ANOTHER VIEW : Signing your life away

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My peasant instinct is aroused by the contradiction in the very name "living wills". Wills come into force after death; probate is only granted following due process, and not when the deceased was under pressure from family or others at the time of signing.

Living wills, or advance directives, are very different: the signatory is still alive, although no longer able to communicate, and so deprived of the chance to indicate any change of mind. No inquiry will be made into the reasons for refusal of treatment, or whether the patient really knows what this would mean for him or her.

The instruction not to intervene can apply not only to "assisting breathing" but to treating a "curable" infection, or to providing assisted nutrition and hydration which, as the Royal College of Nursing told the House of Lords committee on medical ethics, is "part of nursing care".

Another constant propaganda theme is that doctors prolong the dying process by wiring people up to ventilators or inserting tubes into every orifice; and that even without us, many die in agony.

In fact, doctors have never been obliged to prolong the process of dying. In 31 years in my joint practice, families have never complained of "overtreatment". In these days of economic stringency, one fears the opposite - undertreatment.

As for pain control, there are more new drugs and techniques available than ever before. District hospitals now run courses on palliative care regularly to ensure that both interim staff and general practitioners and nurses are au fait with the most recent developments.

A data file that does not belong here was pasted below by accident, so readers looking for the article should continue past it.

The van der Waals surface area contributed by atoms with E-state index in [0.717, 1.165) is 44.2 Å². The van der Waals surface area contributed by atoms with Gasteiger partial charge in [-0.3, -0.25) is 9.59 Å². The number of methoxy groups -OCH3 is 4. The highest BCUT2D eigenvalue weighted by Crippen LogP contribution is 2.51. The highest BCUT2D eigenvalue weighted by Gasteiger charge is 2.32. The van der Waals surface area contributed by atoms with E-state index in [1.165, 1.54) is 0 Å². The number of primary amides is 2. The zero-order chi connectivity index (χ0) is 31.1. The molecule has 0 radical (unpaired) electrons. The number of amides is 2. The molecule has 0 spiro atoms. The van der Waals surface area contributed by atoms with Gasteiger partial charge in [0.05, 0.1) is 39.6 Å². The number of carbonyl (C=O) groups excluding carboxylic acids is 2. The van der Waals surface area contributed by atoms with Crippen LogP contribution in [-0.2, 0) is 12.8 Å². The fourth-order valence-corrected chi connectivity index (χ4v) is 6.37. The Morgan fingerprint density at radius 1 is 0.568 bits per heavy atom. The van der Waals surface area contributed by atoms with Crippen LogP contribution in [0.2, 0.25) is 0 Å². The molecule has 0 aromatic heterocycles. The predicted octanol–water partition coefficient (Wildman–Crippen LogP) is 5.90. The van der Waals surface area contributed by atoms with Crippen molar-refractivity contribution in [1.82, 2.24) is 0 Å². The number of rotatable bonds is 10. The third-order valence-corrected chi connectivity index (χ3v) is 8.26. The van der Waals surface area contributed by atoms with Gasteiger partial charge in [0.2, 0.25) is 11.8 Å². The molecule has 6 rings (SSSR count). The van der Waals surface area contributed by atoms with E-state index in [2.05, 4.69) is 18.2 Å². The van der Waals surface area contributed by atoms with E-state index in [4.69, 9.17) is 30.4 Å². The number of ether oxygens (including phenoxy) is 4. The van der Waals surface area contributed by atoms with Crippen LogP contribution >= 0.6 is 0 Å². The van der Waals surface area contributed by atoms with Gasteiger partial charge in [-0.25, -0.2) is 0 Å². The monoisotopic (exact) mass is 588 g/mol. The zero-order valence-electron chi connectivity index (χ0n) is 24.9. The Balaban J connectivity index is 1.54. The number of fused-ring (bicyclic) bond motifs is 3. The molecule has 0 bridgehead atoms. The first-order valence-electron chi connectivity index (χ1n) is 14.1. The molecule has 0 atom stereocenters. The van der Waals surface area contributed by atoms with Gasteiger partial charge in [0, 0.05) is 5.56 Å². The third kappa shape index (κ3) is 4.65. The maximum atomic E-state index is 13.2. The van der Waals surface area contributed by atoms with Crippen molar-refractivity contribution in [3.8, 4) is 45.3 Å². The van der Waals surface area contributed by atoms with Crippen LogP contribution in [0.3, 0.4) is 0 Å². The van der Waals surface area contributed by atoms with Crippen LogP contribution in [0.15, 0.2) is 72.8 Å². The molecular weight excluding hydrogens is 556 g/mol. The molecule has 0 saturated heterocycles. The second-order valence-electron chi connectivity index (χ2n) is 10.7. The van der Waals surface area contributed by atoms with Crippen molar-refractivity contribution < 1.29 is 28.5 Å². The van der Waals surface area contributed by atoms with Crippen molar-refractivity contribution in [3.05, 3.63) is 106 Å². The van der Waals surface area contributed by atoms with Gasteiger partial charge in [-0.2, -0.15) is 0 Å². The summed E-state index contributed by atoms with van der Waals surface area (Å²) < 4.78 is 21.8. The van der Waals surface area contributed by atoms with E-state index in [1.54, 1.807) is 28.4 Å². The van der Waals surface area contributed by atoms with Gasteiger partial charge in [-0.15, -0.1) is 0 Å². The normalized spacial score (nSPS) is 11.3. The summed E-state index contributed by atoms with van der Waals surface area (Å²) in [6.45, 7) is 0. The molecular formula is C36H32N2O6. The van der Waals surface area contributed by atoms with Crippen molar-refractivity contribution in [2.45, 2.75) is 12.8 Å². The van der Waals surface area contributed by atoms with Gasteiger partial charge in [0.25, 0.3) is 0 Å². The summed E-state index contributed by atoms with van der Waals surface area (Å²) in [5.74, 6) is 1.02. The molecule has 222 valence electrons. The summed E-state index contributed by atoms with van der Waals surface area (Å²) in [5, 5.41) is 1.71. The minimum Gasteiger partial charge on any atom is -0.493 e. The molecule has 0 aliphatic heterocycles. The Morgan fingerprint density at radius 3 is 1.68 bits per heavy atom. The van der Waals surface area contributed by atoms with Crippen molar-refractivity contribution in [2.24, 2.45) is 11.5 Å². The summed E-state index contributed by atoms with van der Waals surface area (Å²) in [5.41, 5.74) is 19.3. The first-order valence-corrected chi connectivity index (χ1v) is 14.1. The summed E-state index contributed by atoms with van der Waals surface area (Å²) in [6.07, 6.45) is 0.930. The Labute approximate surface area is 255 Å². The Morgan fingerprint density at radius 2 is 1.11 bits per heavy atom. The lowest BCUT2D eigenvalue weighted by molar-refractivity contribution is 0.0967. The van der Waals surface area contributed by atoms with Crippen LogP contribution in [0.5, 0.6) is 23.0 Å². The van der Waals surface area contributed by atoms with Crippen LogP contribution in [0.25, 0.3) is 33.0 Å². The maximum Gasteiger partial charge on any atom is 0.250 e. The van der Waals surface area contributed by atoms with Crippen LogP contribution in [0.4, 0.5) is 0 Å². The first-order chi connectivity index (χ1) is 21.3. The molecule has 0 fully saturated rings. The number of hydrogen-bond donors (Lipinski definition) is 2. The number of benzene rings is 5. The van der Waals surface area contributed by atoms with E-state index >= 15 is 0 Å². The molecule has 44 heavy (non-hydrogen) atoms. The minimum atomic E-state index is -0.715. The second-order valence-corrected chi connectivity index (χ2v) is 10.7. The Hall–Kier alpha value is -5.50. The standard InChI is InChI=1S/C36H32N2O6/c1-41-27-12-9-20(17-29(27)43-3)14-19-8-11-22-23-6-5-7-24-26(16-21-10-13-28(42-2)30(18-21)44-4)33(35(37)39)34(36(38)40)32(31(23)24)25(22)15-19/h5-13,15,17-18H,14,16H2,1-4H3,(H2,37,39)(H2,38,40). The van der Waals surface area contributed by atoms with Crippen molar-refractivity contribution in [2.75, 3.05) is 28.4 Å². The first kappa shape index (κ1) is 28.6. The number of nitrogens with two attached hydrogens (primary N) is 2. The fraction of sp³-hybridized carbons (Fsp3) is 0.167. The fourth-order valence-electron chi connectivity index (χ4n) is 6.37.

If, indeed, patients were not being given good palliative care then the onus is on our profession to correct any deficiency; we should not expect patients to sign their lives away because of our inadequacies.The latest empty slogan is "death with dignity". Anyone who has worked in a casualty department knows there is no dignity in the sight of a smashed-up individual; the dignity is in the attitude of the staff, in their care and concern for the injured person.

The thinking behind advance directives is wrong. It fosters a horror of old age, and of disability. We should not forget that we are all members of the same great human family. The propaganda emanating from the euthanasia promoters has played on the fear people have of the rejection which they think follows physical and mental imperfection.

But in this electronic age there is no disability that cannot be ameliorated. It is wrong to say, "sign an advance directive, you would be better off dead than alive". Remember, mistaken diagnosis is not uncommon. In 25 per cent of post mortems the diagnosis is completely wrong, and partially wrong in 50 per cent of cases. Sign an advance directive or a living will and you could be signing your life away.

Dr Peggy Norris is chairman of Alert, the anti-euthanasia education and research association.

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